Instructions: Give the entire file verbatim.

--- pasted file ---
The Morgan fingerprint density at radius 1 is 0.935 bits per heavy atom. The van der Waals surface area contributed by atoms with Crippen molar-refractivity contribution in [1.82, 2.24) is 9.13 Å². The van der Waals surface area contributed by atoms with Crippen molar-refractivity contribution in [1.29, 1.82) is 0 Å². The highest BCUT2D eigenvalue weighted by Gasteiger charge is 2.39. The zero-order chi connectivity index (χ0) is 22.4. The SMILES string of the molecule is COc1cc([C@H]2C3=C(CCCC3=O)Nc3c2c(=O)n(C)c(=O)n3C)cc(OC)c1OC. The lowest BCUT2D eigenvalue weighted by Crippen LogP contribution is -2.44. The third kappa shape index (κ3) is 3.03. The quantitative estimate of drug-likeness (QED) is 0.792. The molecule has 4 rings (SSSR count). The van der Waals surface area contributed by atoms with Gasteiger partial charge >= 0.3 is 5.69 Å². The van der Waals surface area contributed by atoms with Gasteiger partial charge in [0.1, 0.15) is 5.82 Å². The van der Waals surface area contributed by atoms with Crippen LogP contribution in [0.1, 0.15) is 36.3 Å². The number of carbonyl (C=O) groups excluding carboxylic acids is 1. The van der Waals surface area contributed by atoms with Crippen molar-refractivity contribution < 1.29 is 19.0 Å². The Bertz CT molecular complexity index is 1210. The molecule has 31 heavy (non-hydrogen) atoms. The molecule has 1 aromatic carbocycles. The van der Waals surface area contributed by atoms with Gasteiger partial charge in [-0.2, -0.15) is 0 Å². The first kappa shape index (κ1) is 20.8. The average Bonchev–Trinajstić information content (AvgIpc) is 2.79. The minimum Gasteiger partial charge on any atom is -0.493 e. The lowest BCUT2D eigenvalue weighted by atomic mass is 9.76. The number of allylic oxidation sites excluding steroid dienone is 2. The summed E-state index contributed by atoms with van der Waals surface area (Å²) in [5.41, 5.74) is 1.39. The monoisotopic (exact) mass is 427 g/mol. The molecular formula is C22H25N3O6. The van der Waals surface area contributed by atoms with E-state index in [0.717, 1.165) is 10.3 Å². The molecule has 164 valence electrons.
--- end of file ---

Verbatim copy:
The Morgan fingerprint density at radius 1 is 0.935 bits per heavy atom. The van der Waals surface area contributed by atoms with Crippen molar-refractivity contribution in [1.82, 2.24) is 9.13 Å². The van der Waals surface area contributed by atoms with Crippen molar-refractivity contribution in [1.29, 1.82) is 0 Å². The highest BCUT2D eigenvalue weighted by Gasteiger charge is 2.39. The zero-order chi connectivity index (χ0) is 22.4. The SMILES string of the molecule is COc1cc([C@H]2C3=C(CCCC3=O)Nc3c2c(=O)n(C)c(=O)n3C)cc(OC)c1OC. The lowest BCUT2D eigenvalue weighted by Crippen LogP contribution is -2.44. The third kappa shape index (κ3) is 3.03. The quantitative estimate of drug-likeness (QED) is 0.792. The molecule has 4 rings (SSSR count). The van der Waals surface area contributed by atoms with Gasteiger partial charge >= 0.3 is 5.69 Å². The van der Waals surface area contributed by atoms with Gasteiger partial charge in [0.1, 0.15) is 5.82 Å². The van der Waals surface area contributed by atoms with Crippen LogP contribution in [0.1, 0.15) is 36.3 Å². The number of carbonyl (C=O) groups excluding carboxylic acids is 1. The van der Waals surface area contributed by atoms with Crippen molar-refractivity contribution < 1.29 is 19.0 Å². The Bertz CT molecular complexity index is 1210. The molecule has 31 heavy (non-hydrogen) atoms. The molecule has 1 aromatic carbocycles. The van der Waals surface area contributed by atoms with Gasteiger partial charge in [-0.2, -0.15) is 0 Å². The first kappa shape index (κ1) is 20.8. The average Bonchev–Trinajstić information content (AvgIpc) is 2.79. The minimum Gasteiger partial charge on any atom is -0.493 e. The lowest BCUT2D eigenvalue weighted by atomic mass is 9.76. The number of allylic oxidation sites excluding steroid dienone is 2. The summed E-state index contributed by atoms with van der Waals surface area (Å²) in [5.41, 5.74) is 1.39. The monoisotopic (exact) mass is 427 g/mol. The molecular formula is C22H25N3O6. The van der Waals surface area contributed by atoms with E-state index in [0.717, 1.165) is 10.3 Å². The molecule has 164 valence electrons.